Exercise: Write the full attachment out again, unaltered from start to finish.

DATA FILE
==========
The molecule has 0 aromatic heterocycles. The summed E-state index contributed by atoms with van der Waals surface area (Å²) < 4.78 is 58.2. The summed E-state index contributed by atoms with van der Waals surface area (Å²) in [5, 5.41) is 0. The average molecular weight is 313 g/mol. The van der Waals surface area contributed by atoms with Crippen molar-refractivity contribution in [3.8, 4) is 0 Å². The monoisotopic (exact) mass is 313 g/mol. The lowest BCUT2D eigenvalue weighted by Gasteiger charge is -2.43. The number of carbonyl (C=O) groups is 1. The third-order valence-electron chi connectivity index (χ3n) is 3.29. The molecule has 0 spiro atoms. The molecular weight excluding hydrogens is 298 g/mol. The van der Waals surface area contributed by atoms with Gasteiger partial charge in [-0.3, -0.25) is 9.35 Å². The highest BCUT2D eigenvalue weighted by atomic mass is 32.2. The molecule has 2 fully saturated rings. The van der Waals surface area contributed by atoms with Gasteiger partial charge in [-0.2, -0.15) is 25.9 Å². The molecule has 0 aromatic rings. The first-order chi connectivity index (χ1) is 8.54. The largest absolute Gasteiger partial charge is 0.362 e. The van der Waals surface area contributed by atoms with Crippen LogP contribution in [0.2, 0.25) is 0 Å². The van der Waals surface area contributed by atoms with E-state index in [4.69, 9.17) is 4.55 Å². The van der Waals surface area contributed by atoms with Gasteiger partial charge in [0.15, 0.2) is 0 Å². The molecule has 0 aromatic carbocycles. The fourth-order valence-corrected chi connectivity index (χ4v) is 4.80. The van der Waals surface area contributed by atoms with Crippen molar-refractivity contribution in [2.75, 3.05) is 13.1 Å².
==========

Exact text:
The molecule has 0 aromatic heterocycles. The summed E-state index contributed by atoms with van der Waals surface area (Å²) < 4.78 is 58.2. The summed E-state index contributed by atoms with van der Waals surface area (Å²) in [5, 5.41) is 0. The average molecular weight is 313 g/mol. The van der Waals surface area contributed by atoms with Crippen molar-refractivity contribution in [3.8, 4) is 0 Å². The monoisotopic (exact) mass is 313 g/mol. The lowest BCUT2D eigenvalue weighted by Gasteiger charge is -2.43. The number of carbonyl (C=O) groups is 1. The third-order valence-electron chi connectivity index (χ3n) is 3.29. The molecule has 0 spiro atoms. The molecular weight excluding hydrogens is 298 g/mol. The van der Waals surface area contributed by atoms with Gasteiger partial charge in [-0.3, -0.25) is 9.35 Å². The highest BCUT2D eigenvalue weighted by atomic mass is 32.2. The molecule has 2 fully saturated rings. The van der Waals surface area contributed by atoms with Gasteiger partial charge in [-0.2, -0.15) is 25.9 Å². The molecule has 0 aromatic rings. The first-order chi connectivity index (χ1) is 8.54. The largest absolute Gasteiger partial charge is 0.362 e. The van der Waals surface area contributed by atoms with Crippen LogP contribution in [0.2, 0.25) is 0 Å². The van der Waals surface area contributed by atoms with E-state index in [4.69, 9.17) is 4.55 Å². The van der Waals surface area contributed by atoms with Gasteiger partial charge in [0.15, 0.2) is 0 Å². The molecule has 0 aromatic carbocycles. The fourth-order valence-corrected chi connectivity index (χ4v) is 4.80. The van der Waals surface area contributed by atoms with Crippen molar-refractivity contribution in [2.75, 3.05) is 13.1 Å².